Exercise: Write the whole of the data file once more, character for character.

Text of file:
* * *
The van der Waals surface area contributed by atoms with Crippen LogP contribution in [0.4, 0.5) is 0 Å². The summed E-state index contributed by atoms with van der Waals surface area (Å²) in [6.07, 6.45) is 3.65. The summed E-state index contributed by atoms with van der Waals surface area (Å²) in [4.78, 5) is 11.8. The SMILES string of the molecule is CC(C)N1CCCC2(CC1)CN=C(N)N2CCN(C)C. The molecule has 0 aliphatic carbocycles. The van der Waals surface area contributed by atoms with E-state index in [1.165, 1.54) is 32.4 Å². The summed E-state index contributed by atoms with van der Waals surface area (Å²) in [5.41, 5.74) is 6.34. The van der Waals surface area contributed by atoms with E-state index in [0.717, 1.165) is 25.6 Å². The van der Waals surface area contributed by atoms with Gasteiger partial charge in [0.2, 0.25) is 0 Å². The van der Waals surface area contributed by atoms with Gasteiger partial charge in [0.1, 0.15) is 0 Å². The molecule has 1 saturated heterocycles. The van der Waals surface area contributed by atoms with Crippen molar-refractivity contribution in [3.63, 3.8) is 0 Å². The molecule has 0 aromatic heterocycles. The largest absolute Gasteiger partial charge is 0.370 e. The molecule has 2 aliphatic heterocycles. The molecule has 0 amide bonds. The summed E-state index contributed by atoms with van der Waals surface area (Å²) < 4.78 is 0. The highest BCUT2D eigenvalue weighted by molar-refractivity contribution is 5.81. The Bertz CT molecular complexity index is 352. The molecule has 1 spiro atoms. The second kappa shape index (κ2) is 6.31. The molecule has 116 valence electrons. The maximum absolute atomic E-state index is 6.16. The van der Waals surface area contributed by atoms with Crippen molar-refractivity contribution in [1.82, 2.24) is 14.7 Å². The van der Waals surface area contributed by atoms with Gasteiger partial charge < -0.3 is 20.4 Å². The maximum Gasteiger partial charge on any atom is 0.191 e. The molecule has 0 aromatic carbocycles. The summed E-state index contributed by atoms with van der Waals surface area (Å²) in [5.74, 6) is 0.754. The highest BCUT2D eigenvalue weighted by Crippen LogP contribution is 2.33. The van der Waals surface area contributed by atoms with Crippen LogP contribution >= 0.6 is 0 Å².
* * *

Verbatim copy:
The van der Waals surface area contributed by atoms with Crippen LogP contribution in [0.4, 0.5) is 0 Å². The summed E-state index contributed by atoms with van der Waals surface area (Å²) in [6.07, 6.45) is 3.65. The summed E-state index contributed by atoms with van der Waals surface area (Å²) in [4.78, 5) is 11.8. The SMILES string of the molecule is CC(C)N1CCCC2(CC1)CN=C(N)N2CCN(C)C. The molecule has 0 aliphatic carbocycles. The van der Waals surface area contributed by atoms with E-state index in [1.165, 1.54) is 32.4 Å². The summed E-state index contributed by atoms with van der Waals surface area (Å²) in [5.41, 5.74) is 6.34. The van der Waals surface area contributed by atoms with E-state index in [0.717, 1.165) is 25.6 Å². The van der Waals surface area contributed by atoms with Gasteiger partial charge in [0.2, 0.25) is 0 Å². The van der Waals surface area contributed by atoms with Gasteiger partial charge in [0.1, 0.15) is 0 Å². The molecule has 1 saturated heterocycles. The van der Waals surface area contributed by atoms with Crippen molar-refractivity contribution in [3.63, 3.8) is 0 Å². The molecule has 0 aromatic heterocycles. The largest absolute Gasteiger partial charge is 0.370 e. The molecule has 2 aliphatic heterocycles. The molecule has 0 amide bonds. The summed E-state index contributed by atoms with van der Waals surface area (Å²) < 4.78 is 0. The highest BCUT2D eigenvalue weighted by molar-refractivity contribution is 5.81. The Bertz CT molecular complexity index is 352. The molecule has 1 spiro atoms. The second kappa shape index (κ2) is 6.31. The molecule has 116 valence electrons. The maximum absolute atomic E-state index is 6.16. The van der Waals surface area contributed by atoms with Crippen molar-refractivity contribution in [1.82, 2.24) is 14.7 Å². The van der Waals surface area contributed by atoms with Gasteiger partial charge < -0.3 is 20.4 Å². The maximum Gasteiger partial charge on any atom is 0.191 e. The molecule has 0 aromatic carbocycles. The summed E-state index contributed by atoms with van der Waals surface area (Å²) in [5.74, 6) is 0.754. The highest BCUT2D eigenvalue weighted by Crippen LogP contribution is 2.33. The van der Waals surface area contributed by atoms with Crippen LogP contribution >= 0.6 is 0 Å².